The cost of America’s inefficient sprawl

American metropolises have sprawled outward for several decades now, and we all know the narrative. Cities lost population while their suburban counterparts grew. While many viewed these boom times as progress, it is now becoming evident that the decision to sprawl outward was a short-sighted policy decision, and is costing American taxpayers dearly. More from CNN:

Every time a new, spread-out subdivision is built far away from existing infrastructure, somebody has to pay for a bunch of roads that serve a small number of residents. And sewer and water lines too. And fire trucks that must travel farther to serve fewer people. And police cars. And ambulances. And school buses. And dial-a-ride buses. And – in many parts of the country – snowplows.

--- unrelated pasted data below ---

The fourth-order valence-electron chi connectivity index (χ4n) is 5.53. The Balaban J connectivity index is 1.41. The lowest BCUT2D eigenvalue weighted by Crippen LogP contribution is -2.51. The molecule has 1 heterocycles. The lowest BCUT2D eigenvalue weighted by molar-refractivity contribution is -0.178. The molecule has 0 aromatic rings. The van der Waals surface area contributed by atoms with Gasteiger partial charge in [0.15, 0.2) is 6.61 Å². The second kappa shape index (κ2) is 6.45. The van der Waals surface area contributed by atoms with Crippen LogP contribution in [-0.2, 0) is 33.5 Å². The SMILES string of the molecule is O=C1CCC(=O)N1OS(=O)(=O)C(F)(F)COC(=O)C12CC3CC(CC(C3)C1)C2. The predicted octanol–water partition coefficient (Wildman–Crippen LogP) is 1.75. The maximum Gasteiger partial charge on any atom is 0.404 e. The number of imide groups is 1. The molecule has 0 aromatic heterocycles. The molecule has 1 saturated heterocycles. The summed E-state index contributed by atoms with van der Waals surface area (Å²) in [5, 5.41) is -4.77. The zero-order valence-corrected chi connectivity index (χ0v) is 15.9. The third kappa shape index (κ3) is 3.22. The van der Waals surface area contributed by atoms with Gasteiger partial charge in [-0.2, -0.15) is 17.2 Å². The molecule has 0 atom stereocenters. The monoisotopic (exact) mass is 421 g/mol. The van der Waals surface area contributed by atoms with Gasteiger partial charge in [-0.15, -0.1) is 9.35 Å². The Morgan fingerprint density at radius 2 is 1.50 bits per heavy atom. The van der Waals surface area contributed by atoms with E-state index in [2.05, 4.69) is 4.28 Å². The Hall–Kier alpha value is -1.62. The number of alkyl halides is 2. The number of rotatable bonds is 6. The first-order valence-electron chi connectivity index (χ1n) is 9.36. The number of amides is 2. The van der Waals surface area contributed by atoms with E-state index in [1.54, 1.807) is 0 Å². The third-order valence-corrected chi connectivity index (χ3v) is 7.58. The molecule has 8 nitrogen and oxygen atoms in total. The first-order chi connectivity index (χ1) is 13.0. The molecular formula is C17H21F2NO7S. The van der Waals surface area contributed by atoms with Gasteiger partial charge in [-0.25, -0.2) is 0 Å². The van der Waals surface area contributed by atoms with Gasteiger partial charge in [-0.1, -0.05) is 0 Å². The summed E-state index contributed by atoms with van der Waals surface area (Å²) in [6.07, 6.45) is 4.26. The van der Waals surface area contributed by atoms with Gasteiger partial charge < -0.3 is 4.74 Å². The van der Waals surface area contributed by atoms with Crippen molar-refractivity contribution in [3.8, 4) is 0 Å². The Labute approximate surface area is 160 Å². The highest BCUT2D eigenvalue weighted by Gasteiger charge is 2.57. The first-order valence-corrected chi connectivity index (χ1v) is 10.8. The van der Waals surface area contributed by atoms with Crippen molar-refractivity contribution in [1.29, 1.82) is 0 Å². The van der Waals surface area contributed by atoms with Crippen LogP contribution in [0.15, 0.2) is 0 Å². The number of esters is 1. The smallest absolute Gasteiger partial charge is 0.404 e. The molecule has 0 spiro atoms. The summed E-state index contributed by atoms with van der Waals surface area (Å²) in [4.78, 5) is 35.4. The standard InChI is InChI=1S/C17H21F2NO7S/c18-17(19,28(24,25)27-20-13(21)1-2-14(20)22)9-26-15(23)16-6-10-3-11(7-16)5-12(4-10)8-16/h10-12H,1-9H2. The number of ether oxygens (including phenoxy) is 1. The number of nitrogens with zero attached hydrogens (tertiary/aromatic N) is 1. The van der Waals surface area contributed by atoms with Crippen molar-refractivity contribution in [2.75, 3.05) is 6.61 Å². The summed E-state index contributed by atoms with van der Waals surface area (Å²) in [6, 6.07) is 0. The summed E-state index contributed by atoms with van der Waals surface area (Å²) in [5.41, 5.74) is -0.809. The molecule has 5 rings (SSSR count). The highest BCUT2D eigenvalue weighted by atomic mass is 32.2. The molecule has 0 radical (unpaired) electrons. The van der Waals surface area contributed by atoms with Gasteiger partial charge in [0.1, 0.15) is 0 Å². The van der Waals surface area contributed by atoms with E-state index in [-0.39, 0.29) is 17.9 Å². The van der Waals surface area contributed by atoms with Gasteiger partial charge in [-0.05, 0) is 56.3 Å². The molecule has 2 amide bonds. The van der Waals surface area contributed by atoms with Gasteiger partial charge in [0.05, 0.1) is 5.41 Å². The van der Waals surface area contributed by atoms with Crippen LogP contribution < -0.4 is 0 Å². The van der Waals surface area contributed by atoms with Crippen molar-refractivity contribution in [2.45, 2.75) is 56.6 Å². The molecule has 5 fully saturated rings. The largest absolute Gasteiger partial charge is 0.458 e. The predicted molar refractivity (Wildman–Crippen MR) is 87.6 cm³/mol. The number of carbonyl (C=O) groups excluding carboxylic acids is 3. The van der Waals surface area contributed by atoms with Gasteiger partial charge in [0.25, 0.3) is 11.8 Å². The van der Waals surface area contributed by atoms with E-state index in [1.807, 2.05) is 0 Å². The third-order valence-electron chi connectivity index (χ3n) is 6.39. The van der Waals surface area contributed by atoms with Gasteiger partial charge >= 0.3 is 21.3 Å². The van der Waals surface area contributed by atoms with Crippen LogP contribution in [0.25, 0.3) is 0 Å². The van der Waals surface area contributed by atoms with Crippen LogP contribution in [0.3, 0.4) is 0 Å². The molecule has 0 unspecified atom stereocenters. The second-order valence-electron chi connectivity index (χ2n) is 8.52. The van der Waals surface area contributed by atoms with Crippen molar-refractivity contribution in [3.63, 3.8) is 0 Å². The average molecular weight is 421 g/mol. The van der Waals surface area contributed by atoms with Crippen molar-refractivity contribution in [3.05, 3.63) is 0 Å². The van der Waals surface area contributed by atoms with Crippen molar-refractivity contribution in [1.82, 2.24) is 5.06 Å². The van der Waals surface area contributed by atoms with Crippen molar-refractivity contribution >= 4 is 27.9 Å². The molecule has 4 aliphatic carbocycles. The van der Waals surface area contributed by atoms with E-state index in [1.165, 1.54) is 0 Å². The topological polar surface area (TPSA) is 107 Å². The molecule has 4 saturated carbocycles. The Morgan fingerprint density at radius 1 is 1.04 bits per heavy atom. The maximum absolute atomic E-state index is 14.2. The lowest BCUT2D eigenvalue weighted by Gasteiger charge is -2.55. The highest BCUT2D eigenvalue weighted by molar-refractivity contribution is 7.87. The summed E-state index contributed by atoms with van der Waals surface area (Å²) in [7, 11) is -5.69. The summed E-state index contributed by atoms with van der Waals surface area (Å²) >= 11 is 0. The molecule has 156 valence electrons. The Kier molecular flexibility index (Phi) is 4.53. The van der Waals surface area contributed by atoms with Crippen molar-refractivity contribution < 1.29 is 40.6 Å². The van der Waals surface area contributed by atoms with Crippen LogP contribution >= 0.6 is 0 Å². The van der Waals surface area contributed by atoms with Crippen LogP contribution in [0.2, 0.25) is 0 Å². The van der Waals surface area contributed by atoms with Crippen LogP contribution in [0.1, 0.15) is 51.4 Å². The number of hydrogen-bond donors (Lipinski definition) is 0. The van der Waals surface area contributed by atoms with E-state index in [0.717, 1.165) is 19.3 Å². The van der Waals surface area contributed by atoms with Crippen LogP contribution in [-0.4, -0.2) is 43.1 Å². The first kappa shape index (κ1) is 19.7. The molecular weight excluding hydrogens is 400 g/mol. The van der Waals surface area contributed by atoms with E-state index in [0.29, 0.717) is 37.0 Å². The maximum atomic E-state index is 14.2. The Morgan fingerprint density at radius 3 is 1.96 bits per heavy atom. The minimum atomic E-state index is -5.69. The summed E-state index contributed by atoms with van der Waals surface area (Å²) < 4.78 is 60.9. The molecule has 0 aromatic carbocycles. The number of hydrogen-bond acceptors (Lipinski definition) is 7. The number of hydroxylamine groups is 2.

The cost is enormous…Cities can sometimes stay in the black temporarily by approving new development and getting new revenue to pay for the costs. But that’s really just a Ponzi scheme…Balanced budgets don’t just happen. They happen because someone took the time upfront to check the costs and to evaluate what we can afford and what will add the most value.

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  • Jason Bailey

    Anyone interested in further research should check out the Strong Towns blog, especially this:
    http://www.strongtowns.org/the-growth-ponzi-scheme/

  • This is all being acknowledged only now that so few have anything left to lose from doing so. The damage has already been done through hundreds of billions in lost property values. Once we’ve admitted the unsustainability of the old system of mortgages and local govn’t finance, we can begin to create a new one with things like 3cdc, port authorities, and more dense development that is less expensive to service, but brings in more property tax income. Every cloud does have a silver lining, I guess.